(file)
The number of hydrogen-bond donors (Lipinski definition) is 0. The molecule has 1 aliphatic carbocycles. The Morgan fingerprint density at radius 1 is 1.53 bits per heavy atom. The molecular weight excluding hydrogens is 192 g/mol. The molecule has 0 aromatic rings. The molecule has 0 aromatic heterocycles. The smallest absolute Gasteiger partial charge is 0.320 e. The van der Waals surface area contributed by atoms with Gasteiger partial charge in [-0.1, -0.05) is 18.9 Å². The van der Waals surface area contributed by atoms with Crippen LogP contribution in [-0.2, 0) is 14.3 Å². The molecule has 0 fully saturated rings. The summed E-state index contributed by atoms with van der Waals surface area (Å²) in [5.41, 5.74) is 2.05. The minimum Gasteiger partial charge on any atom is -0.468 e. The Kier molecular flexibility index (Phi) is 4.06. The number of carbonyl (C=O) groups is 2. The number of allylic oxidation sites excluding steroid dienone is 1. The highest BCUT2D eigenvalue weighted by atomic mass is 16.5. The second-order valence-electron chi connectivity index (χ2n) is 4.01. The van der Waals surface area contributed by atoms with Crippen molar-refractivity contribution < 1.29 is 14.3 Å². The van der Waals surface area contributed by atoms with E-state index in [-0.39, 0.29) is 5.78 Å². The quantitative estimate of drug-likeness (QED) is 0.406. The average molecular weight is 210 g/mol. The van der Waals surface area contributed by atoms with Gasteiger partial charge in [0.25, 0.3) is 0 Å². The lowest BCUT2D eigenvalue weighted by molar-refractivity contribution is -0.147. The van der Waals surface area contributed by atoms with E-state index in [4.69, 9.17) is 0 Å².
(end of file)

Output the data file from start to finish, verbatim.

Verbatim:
The number of hydrogen-bond donors (Lipinski definition) is 0. The molecule has 1 aliphatic carbocycles. The Morgan fingerprint density at radius 1 is 1.53 bits per heavy atom. The molecular weight excluding hydrogens is 192 g/mol. The molecule has 0 aromatic rings. The molecule has 0 aromatic heterocycles. The smallest absolute Gasteiger partial charge is 0.320 e. The van der Waals surface area contributed by atoms with Gasteiger partial charge in [-0.1, -0.05) is 18.9 Å². The van der Waals surface area contributed by atoms with Crippen LogP contribution in [-0.2, 0) is 14.3 Å². The molecule has 0 fully saturated rings. The summed E-state index contributed by atoms with van der Waals surface area (Å²) in [5.41, 5.74) is 2.05. The minimum Gasteiger partial charge on any atom is -0.468 e. The Kier molecular flexibility index (Phi) is 4.06. The number of carbonyl (C=O) groups is 2. The number of allylic oxidation sites excluding steroid dienone is 1. The highest BCUT2D eigenvalue weighted by atomic mass is 16.5. The second-order valence-electron chi connectivity index (χ2n) is 4.01. The van der Waals surface area contributed by atoms with Crippen molar-refractivity contribution < 1.29 is 14.3 Å². The van der Waals surface area contributed by atoms with E-state index in [-0.39, 0.29) is 5.78 Å². The quantitative estimate of drug-likeness (QED) is 0.406. The average molecular weight is 210 g/mol. The van der Waals surface area contributed by atoms with Gasteiger partial charge in [0.25, 0.3) is 0 Å². The lowest BCUT2D eigenvalue weighted by molar-refractivity contribution is -0.147. The van der Waals surface area contributed by atoms with E-state index in [4.69, 9.17) is 0 Å².